By Thomas Verfuss in The Hague
When two ICC judges acquitted Laurent Gbagbo and Charles Blé Goudé in January 2019, they were quite rightly accused of a violation of the Rome Statute – a thing of the utmost gravity to say about international judges. On the other hand it would have gone against the strongest feelings of natural justice to keep the former president of Ivory Coast and his former sports minister in prison, once the judges had arrived at the irreversible conclusion that the two men are innocent. Applying the law correctly would have meant the judges would have had to keep a sick, more than 70 years old man they thought was innocent in prison for more than half a year longer, to wait for judge Geoffrey Henderson to write more than 900 pages of written motivation for the acquittal.
The dilemma stems from
article 74, paragraph 5 of the Rome Statute, the founding treaty of the
International Criminal Court, which reads:
Requirements for the decision
5. The decision shall be in writing and shall contain a full and reasoned statement of the Trial Chamber’s findings on the evidence and conclusions. The Trial Chamber shall issue one decision. When there is no unanimity, the Trial Chamber’s decision shall contain the views of the majority and the minority. The decision or a summary thereof shall be delivered in open court.”
This seems logical and useful in case of a conviction. The necessity of a “full and reasoned” decision in writing may mean that the indicted persons will have to wait a bit longer for their judgement day. But they will suffer no disadvantage from that, as when serving their sentence, they will get credit for the time spent in pre-trial- and trial-detention.
The full and reasoned decision has the procedural advantage for the court case that prosecution and defense can immediately start to work on possible appeals. In the wider context of justice seen to be done, the full and reasoned decision can help promote the understanding and acceptance of the ICC judgement in the country concerned by the crimes alleged. This is important as international courts try the highest political and military leaders. The ICC is often accused of being politicized. Acceptance of a conviction, because it is well-reasoned and based on fact and law, can contribute to peace and reconciliation.
But the kind of tradition of “full and reasoned” judgements that has developed in contemporaneous international criminal jurisdictions since the establishment of the International Criminal Tribunal for the Former Yugoslavia (ICTY) by the UN Security Council in 1993 can create a sense of injustice in case of an acquittal when article 74 is applied. Judgements at the ICTY, the ICC and other international and internationalised courts tend to be books with hundreds or thousands of pages, often with hundreds or thousands of footnotes, like a PhD thesis. Such judgements can take many months or even more than a year to write.
In case of a conviction, it is good to have it motivated well. But what justifies keeping a suspect in detention once (a majority of) the trial chamber has come to the irreversible conclusion that the indicted persons must be acquitted?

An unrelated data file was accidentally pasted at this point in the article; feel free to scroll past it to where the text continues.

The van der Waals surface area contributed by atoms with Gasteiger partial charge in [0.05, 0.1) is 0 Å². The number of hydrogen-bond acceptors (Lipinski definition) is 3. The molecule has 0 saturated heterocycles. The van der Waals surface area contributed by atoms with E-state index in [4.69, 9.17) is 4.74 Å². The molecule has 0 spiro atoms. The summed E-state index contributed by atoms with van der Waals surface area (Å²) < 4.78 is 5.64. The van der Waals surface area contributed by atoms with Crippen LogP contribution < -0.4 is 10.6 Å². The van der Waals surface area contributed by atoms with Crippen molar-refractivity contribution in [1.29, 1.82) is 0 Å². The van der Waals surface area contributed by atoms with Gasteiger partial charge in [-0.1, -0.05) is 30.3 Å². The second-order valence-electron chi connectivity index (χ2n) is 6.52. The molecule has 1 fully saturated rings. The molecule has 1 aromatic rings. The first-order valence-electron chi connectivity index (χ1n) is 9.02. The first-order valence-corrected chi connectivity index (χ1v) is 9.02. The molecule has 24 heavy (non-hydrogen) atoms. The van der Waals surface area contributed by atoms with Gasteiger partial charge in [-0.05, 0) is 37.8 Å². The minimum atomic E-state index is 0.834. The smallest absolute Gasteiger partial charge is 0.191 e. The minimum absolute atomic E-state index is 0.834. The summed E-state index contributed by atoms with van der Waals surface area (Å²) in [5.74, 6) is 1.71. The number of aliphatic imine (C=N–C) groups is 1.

Such was the case in the Gbagbo and Blé Goudé trial. Judges Cuno Tarfusser (Italy) and Geoffrey Henderson (Trinidad and Tobago) had come to the conclusion that the two politicians had to be acquitted because the Office of the Prosecutor (OTP) had not presented sufficient evidence of a common criminal plan to commit crimes against humanity against the civilian population. They issued an oral decision of acquittal in January 2019 without written motivation – a clear violation of article 74 (5).
Gbagbo was at that moment 73 years old and been in ICC custody for more than 7 years. The defence of the former head of state had been pleading his provisional release several times, citing the heavy toll of the detention on the old man’s health – but in vain. A majority of 2 of the 3 trial chamber judges decided every time to keep the ex-president in custody, citing a flight risk, in the face of a possible conviction for crimes against humanity and the corresponding harsh sentence.
In January 2019 a majority of the judges had arrived at the conclusion that Gbagbo and Blé Goudé had to be acquitted and that that conclusion was final. After they had pronounced the acquittal, the flight risk had diminished, and there finally was a majority for provisional release.
What justice, what ethics would have justified keeping Gbagbo and Blé Goudé in detention any longer once the majority of the judges had the intimate conviction that their acquittal decision was final? Yes, they violated the letter of article 74 of the Rome Statute by pronouncing an acquittal without written reasoning. But respecting the text of the founding treaty would have meant keeping two acquitted men in custody for more than half a year, the time it took to write the more than 1000 pages of written motivation in total, the contributions of the three judges added up.
Changing article 74 to allow immediate acquittal without written motivation once a majority of the judges has come to the conclusion that this is the final outcome of the trial as far as they are concerned would bring the ICC practice more in conformity with a natural sense of justice. A reform of article 74 would give states parties the opportunity to set a reasonable time frame for the fully reasoned decision to be published, thus “disciplining” the ICC which is often criticized for its cases and procedures taking too much time.